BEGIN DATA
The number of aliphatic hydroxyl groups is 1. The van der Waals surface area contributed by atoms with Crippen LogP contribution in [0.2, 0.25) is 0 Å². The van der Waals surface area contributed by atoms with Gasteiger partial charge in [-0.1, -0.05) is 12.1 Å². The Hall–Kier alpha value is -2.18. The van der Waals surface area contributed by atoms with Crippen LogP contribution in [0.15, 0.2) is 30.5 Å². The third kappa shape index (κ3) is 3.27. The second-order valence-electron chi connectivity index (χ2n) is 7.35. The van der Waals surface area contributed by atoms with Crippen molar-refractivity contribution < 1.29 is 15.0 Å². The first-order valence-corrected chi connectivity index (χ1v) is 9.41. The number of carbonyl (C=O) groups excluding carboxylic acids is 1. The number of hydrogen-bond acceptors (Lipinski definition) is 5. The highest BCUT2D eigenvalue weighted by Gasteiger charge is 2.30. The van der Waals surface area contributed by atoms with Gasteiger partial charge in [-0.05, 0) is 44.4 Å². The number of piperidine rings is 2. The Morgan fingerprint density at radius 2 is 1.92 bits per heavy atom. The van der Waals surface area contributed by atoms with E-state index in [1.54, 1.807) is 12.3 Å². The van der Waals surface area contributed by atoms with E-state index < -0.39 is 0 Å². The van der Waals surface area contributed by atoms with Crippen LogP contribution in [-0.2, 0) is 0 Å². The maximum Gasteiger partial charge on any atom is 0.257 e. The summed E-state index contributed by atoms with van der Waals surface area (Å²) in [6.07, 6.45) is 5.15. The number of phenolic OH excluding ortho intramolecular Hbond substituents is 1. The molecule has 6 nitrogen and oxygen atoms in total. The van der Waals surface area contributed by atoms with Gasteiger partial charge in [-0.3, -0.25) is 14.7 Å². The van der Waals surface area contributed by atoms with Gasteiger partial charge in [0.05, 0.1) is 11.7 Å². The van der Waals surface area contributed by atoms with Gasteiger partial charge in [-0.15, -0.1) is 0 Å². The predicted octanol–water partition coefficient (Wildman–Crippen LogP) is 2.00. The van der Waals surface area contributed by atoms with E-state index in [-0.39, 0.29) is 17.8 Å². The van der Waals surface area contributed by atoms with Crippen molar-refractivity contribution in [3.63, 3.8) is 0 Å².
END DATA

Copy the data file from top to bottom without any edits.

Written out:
The number of aliphatic hydroxyl groups is 1. The van der Waals surface area contributed by atoms with Crippen LogP contribution in [0.2, 0.25) is 0 Å². The van der Waals surface area contributed by atoms with Gasteiger partial charge in [-0.1, -0.05) is 12.1 Å². The Hall–Kier alpha value is -2.18. The van der Waals surface area contributed by atoms with Crippen LogP contribution in [0.15, 0.2) is 30.5 Å². The third kappa shape index (κ3) is 3.27. The second-order valence-electron chi connectivity index (χ2n) is 7.35. The van der Waals surface area contributed by atoms with Crippen molar-refractivity contribution < 1.29 is 15.0 Å². The first-order valence-corrected chi connectivity index (χ1v) is 9.41. The number of carbonyl (C=O) groups excluding carboxylic acids is 1. The number of hydrogen-bond acceptors (Lipinski definition) is 5. The highest BCUT2D eigenvalue weighted by Gasteiger charge is 2.30. The van der Waals surface area contributed by atoms with Gasteiger partial charge in [-0.05, 0) is 44.4 Å². The number of piperidine rings is 2. The Morgan fingerprint density at radius 2 is 1.92 bits per heavy atom. The van der Waals surface area contributed by atoms with E-state index in [1.54, 1.807) is 12.3 Å². The van der Waals surface area contributed by atoms with E-state index < -0.39 is 0 Å². The van der Waals surface area contributed by atoms with Crippen LogP contribution in [-0.2, 0) is 0 Å². The maximum Gasteiger partial charge on any atom is 0.257 e. The summed E-state index contributed by atoms with van der Waals surface area (Å²) in [6.07, 6.45) is 5.15. The number of phenolic OH excluding ortho intramolecular Hbond substituents is 1. The molecule has 6 nitrogen and oxygen atoms in total. The van der Waals surface area contributed by atoms with Gasteiger partial charge in [-0.3, -0.25) is 14.7 Å². The van der Waals surface area contributed by atoms with Gasteiger partial charge in [0.05, 0.1) is 11.7 Å². The van der Waals surface area contributed by atoms with Gasteiger partial charge in [-0.15, -0.1) is 0 Å². The predicted octanol–water partition coefficient (Wildman–Crippen LogP) is 2.00. The van der Waals surface area contributed by atoms with E-state index in [-0.39, 0.29) is 17.8 Å². The van der Waals surface area contributed by atoms with Crippen molar-refractivity contribution in [3.63, 3.8) is 0 Å².